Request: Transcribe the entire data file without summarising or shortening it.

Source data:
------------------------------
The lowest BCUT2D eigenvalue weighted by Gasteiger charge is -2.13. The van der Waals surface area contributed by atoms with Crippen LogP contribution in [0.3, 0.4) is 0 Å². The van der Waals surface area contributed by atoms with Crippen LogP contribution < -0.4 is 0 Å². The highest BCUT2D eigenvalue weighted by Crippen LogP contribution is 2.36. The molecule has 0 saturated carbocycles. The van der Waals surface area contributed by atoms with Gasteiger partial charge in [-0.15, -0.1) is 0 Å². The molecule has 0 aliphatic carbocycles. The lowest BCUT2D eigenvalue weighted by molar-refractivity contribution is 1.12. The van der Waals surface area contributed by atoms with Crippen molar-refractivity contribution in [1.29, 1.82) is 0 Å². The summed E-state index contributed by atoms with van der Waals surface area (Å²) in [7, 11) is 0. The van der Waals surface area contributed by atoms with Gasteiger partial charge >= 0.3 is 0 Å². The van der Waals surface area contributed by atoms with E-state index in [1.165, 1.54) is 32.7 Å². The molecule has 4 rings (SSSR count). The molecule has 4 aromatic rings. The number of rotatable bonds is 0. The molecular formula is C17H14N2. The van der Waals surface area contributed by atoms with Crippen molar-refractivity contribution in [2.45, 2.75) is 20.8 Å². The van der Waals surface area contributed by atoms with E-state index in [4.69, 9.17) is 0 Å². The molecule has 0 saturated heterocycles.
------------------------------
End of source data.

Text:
The lowest BCUT2D eigenvalue weighted by Gasteiger charge is -2.13. The van der Waals surface area contributed by atoms with Crippen LogP contribution in [0.3, 0.4) is 0 Å². The van der Waals surface area contributed by atoms with Crippen LogP contribution < -0.4 is 0 Å². The highest BCUT2D eigenvalue weighted by Crippen LogP contribution is 2.36. The molecule has 0 saturated carbocycles. The van der Waals surface area contributed by atoms with Gasteiger partial charge in [-0.15, -0.1) is 0 Å². The molecule has 0 aliphatic carbocycles. The lowest BCUT2D eigenvalue weighted by molar-refractivity contribution is 1.12. The van der Waals surface area contributed by atoms with Crippen molar-refractivity contribution in [1.29, 1.82) is 0 Å². The summed E-state index contributed by atoms with van der Waals surface area (Å²) in [7, 11) is 0. The van der Waals surface area contributed by atoms with Gasteiger partial charge >= 0.3 is 0 Å². The van der Waals surface area contributed by atoms with E-state index in [1.165, 1.54) is 32.7 Å². The molecule has 4 rings (SSSR count). The molecule has 4 aromatic rings. The number of rotatable bonds is 0. The molecular formula is C17H14N2. The van der Waals surface area contributed by atoms with Crippen molar-refractivity contribution in [2.45, 2.75) is 20.8 Å². The van der Waals surface area contributed by atoms with E-state index in [4.69, 9.17) is 0 Å². The molecule has 0 saturated heterocycles.